Claude Simon – The Flanders Road (The Literateur, 2011)

Published in March 2010. Read the full review.

From the piece:

Not one for those scoping a quick and easy read, The Flanders Road is a book concerning the death of one aristocratic and thoroughly idiosyncratic World War II cavalry captain named de Reixach (pronounced, central character Georges informs his counterparts on more than one occasion, as ‘Reishach x like sch, ch like k’), and looks to piece together an account of the mysterious captain through the shared and personal memories of his war-time subordinates.

It’s a difficult process. Readers encounter the muddled accounts and interpretations of various acquaintances of the dead captain, as filtered through the impressions of those who served under him, from the emotional and poetic Georges (a member of de Reixach’s company and a distant cousin), to a former jockey in his employment – a man, incidentally, who has made the captain a cuckold – named Iglésia, plus the cynical and straight talking Blum, with whom Georges enters into long and complicated meditations when the two of them are held in captivity following de Reixach’s death.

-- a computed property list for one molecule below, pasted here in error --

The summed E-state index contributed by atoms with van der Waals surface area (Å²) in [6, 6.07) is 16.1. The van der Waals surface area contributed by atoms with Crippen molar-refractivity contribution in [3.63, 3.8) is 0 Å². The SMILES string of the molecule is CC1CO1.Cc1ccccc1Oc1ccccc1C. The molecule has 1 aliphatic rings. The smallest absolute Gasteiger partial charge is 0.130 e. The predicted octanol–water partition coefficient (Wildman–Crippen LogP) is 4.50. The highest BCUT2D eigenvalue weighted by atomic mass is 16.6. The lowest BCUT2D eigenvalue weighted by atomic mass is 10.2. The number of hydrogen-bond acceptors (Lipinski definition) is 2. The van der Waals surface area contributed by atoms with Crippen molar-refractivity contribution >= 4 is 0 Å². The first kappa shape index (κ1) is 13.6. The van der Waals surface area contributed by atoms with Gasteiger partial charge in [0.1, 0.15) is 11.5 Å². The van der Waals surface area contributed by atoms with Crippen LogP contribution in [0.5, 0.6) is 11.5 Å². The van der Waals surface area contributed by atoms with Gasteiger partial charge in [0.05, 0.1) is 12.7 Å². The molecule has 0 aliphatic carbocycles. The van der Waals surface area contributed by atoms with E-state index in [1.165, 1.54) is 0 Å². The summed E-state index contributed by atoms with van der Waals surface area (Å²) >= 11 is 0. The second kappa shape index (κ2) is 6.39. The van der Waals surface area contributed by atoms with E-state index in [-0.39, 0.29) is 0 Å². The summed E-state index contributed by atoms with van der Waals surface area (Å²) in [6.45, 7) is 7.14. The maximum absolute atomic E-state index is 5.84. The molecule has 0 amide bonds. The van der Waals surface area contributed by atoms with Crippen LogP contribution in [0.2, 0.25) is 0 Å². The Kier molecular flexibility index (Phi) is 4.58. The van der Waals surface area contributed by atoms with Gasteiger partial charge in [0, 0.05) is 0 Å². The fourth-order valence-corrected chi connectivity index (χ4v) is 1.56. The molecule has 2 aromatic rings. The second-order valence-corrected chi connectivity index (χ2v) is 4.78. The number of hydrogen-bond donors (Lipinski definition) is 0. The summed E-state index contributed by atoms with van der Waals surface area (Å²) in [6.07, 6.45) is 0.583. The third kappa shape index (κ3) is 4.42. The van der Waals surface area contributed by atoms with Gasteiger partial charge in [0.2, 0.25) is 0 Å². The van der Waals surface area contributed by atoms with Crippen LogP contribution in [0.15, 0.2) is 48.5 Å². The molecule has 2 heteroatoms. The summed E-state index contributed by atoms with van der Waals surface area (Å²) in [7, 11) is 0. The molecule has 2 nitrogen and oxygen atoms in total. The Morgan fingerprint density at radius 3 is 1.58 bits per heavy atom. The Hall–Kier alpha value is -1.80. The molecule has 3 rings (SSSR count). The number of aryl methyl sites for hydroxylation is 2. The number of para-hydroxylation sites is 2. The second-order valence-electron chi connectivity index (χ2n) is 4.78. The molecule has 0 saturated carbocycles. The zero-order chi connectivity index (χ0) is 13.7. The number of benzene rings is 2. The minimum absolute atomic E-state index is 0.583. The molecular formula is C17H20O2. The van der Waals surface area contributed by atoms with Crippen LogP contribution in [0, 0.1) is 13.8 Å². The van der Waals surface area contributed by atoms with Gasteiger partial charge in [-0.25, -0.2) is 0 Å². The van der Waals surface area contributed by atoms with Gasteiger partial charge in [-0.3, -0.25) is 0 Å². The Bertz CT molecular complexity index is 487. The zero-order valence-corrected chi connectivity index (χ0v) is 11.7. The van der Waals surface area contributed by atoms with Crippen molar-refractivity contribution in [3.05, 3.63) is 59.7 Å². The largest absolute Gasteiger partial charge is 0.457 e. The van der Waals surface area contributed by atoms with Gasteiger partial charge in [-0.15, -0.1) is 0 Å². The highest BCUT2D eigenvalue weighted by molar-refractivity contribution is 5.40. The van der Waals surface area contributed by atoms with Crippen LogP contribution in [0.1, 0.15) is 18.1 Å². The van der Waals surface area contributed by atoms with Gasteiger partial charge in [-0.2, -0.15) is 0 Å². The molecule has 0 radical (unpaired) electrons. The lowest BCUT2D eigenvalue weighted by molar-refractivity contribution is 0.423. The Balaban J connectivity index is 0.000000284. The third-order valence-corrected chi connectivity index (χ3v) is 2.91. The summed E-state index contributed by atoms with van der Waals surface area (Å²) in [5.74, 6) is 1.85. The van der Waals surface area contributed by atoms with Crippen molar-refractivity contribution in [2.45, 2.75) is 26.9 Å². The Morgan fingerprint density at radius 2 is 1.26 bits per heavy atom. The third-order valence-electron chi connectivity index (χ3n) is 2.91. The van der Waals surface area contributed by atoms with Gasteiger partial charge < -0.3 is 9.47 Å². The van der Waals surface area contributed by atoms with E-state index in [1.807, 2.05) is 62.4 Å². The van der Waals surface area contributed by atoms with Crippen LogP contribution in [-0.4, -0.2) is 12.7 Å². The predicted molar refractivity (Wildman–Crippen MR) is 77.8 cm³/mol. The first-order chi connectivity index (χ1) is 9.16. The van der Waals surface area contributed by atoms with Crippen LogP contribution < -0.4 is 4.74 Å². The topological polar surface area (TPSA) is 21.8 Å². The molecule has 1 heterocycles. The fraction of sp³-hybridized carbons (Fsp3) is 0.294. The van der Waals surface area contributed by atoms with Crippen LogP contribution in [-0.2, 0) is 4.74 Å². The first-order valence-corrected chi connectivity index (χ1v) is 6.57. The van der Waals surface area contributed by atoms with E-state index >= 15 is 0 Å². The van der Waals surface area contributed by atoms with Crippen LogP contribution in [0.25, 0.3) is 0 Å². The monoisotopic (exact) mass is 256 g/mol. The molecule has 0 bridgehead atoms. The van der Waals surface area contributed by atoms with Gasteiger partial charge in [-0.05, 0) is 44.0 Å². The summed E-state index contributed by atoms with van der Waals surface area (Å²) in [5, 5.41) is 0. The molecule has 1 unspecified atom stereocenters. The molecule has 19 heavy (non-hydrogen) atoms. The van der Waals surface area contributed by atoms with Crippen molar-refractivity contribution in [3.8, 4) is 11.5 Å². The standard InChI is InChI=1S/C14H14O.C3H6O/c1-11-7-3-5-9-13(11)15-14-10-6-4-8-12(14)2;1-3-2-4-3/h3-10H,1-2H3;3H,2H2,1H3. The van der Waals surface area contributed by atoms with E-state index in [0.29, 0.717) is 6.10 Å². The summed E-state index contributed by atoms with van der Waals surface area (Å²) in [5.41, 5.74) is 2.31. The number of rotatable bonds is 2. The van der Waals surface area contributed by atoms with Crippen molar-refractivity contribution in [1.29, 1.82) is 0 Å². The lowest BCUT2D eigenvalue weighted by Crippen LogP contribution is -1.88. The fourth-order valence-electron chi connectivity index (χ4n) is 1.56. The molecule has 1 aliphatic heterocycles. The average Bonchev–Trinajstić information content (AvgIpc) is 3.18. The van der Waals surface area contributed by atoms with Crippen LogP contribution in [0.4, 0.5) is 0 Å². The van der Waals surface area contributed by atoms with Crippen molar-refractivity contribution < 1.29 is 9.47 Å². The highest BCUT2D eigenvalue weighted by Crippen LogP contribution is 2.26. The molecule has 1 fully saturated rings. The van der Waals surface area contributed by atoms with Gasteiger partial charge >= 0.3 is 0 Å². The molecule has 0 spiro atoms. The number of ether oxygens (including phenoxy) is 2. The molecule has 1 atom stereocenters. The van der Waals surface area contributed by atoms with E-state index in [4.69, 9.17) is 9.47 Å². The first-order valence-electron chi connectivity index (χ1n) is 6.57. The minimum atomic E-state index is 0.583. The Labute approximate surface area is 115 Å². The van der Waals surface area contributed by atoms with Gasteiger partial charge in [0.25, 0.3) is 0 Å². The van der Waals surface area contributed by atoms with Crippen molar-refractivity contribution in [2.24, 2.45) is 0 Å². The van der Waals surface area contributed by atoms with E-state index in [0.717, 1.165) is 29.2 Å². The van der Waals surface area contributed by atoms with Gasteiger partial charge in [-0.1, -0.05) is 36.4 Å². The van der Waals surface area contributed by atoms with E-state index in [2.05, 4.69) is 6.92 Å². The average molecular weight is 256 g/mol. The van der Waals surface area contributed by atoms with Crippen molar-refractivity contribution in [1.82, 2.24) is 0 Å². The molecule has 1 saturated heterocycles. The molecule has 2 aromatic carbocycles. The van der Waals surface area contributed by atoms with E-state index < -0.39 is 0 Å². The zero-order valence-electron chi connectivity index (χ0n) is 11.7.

Simple, you might think? Fortunately not. For in distancing his narrative from the very event which the narrative is looking to explore and define, Claude Simon is able to subvert and distort the centre of his own story quite dramatically, mixing memories and stories, entering into and leaving the thought patterns of his core characters, and playing with punctuation in a way that makes the novel incredibly difficult to follow but brilliantly multifarious.

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